An Eager Avocado

Eager Avocado

I give myself very good advice, but I very seldom follow it.

Non-trivial operation on data.table columns

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This note explores the use of data.table package to calculate pairwise correlation between columns, with iris data set as example.

library(data.table)
DT = data.table(iris)

The iris data is now data.table-ized

##      Sepal.Length Sepal.Width Petal.Length Petal.Width   Species
##   1:          5.1         3.5          1.4         0.2    setosa
##   2:          4.9         3.0          1.4         0.2    setosa
##   3:          4.7         3.2          1.3         0.2    setosa
##   4:          4.6         3.1          1.5         0.2    setosa
##   5:          5.0         3.6          1.4         0.2    setosa
##  ---                                                            
## 146:          6.7         3.0          5.2         2.3 virginica
## 147:          6.3         2.5          5.0         1.9 virginica
## 148:          6.5         3.0          5.2         2.0 virginica
## 149:          6.2         3.4          5.4         2.3 virginica
## 150:          5.9         3.0          5.1         1.8 virginica

To calculate the correlation between each pair of variables across the whole data set, a regular cor call is sufficient

everything = cor(DT[, !c('Species'),with=FALSE],method='pearson')
##              Sepal.Length Sepal.Width Petal.Length Petal.Width
## Sepal.Length    1.0000000  -0.1175698    0.8717538   0.8179411
## Sepal.Width    -0.1175698   1.0000000   -0.4284401  -0.3661259
## Petal.Length    0.8717538  -0.4284401    1.0000000   0.9628654
## Petal.Width     0.8179411  -0.3661259    0.9628654   1.0000000

If we want to calculate the correlation between each pair of variables within each Species, we can choose to partition by Species first, and repeat the call to cor(). If there are $k$ different species, we will need to investigate $k$ correlation matrices, each of which is of dimension $n\times n$.

species = unique(DT[,Species])
for (sp in species) {
    print(paste("Correlation within Species", sp))
    print(cor(DT[Species==sp,!c('Species'),with=FALSE], method='pearson'))
}
## [1] "Correlation within Species setosa"
##              Sepal.Length Sepal.Width Petal.Length Petal.Width
## Sepal.Length    1.0000000   0.7425467    0.2671758   0.2780984
## Sepal.Width     0.7425467   1.0000000    0.1777000   0.2327520
## Petal.Length    0.2671758   0.1777000    1.0000000   0.3316300
## Petal.Width     0.2780984   0.2327520    0.3316300   1.0000000
## [1] "Correlation within Species versicolor"
##              Sepal.Length Sepal.Width Petal.Length Petal.Width
## Sepal.Length    1.0000000   0.5259107    0.7540490   0.5464611
## Sepal.Width     0.5259107   1.0000000    0.5605221   0.6639987
## Petal.Length    0.7540490   0.5605221    1.0000000   0.7866681
## Petal.Width     0.5464611   0.6639987    0.7866681   1.0000000
## [1] "Correlation within Species virginica"
##              Sepal.Length Sepal.Width Petal.Length Petal.Width
## Sepal.Length    1.0000000   0.4572278    0.8642247   0.2811077
## Sepal.Width     0.4572278   1.0000000    0.4010446   0.5377280
## Petal.Length    0.8642247   0.4010446    1.0000000   0.3221082
## Petal.Width     0.2811077   0.5377280    0.3221082   1.0000000

Many times we are only interested in the correlation of one variable with the remaining. The desired output corresponds to one row (or column) of the correlation matrix. In most cases, calculating the whole matrix can be computationally expensive, and unnecessary. To calculate only the values of interest and get a correlation matrix by Species, there are several ways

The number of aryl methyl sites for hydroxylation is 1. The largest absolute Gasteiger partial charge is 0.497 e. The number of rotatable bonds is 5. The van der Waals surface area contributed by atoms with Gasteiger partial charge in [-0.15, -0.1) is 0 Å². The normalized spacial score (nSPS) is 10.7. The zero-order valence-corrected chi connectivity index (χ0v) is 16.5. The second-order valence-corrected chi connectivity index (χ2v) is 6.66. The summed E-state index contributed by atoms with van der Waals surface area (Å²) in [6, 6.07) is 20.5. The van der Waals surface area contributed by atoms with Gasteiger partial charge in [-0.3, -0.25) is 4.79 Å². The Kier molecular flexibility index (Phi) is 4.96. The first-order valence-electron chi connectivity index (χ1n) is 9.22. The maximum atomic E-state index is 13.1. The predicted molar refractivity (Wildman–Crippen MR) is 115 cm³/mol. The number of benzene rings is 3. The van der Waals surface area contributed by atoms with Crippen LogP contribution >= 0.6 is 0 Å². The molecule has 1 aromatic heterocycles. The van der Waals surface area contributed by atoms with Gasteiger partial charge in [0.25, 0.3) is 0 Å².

1. Loop over the partitions of data set, calculate the correlation, and bind all the result together
target = "Sepal.Length"
allCols = setdiff(names(DT), "Species")
cm = list()
for (sp in species) {
    cm[[sp]] =  sapply(allCols, function(x) cor(DT[Species==sp, .SD, .SDcols=c(target,x)])[1,2])
}
cm.mat = sapply(cm,c)
print(cm.mat)
##                 setosa versicolor virginica
## Sepal.Length 1.0000000  1.0000000 1.0000000
## Sepal.Width  0.7425467  0.5259107 0.4572278
## Petal.Length 0.2671758  0.7540490 0.8642247
## Petal.Width  0.2780984  0.5464611 0.2811077

The final binding can be done either with sapply, do.call(rbind), or do.call(cbind)

sapply(cm,c)
##                 setosa versicolor virginica
## Sepal.Length 1.0000000  1.0000000 1.0000000
## Sepal.Width  0.7425467  0.5259107 0.4572278
## Petal.Length 0.2671758  0.7540490 0.8642247
## Petal.Width  0.2780984  0.5464611 0.2811077
do.call(rbind,cm)
##            Sepal.Length Sepal.Width Petal.Length Petal.Width
## setosa                1   0.7425467    0.2671758   0.2780984
## versicolor            1   0.5259107    0.7540490   0.5464611
## virginica             1   0.4572278    0.8642247   0.2811077
do.call(cbind,cm)
##                 setosa versicolor virginica
## Sepal.Length 1.0000000  1.0000000 1.0000000
## Sepal.Width  0.7425467  0.5259107 0.4572278
## Petal.Length 0.2671758  0.7540490 0.8642247
## Petal.Width  0.2780984  0.5464611 0.2811077
  1. It is tempting to exploit the power of data.table group-by. However, I haven’t found a way to make it work in a reproducible manner.

For example, the code below attempts to apply a correlation function on (x,y), with x being the variables in the data set, and y is the target variable, but it could not subset the target variable correctl

corr.with.me = function(x,group) {
    y = DT[Species==group, Sepal.Length]
    print("y:")
    print(y)
    return(cor(x,y,use="complete.obs"))
    # return(cor(x, DT[Species==group, .SD, .SDcols=c("Sepal.Length")], method='pearson',use = "complete.obs"))
}

DT[,lapply(.SD,corr.with.me, .BY),by=Species]
## [1] "y:"
## numeric(0)
## Error in cor(x, y, use = "complete.obs"): incompatible dimensions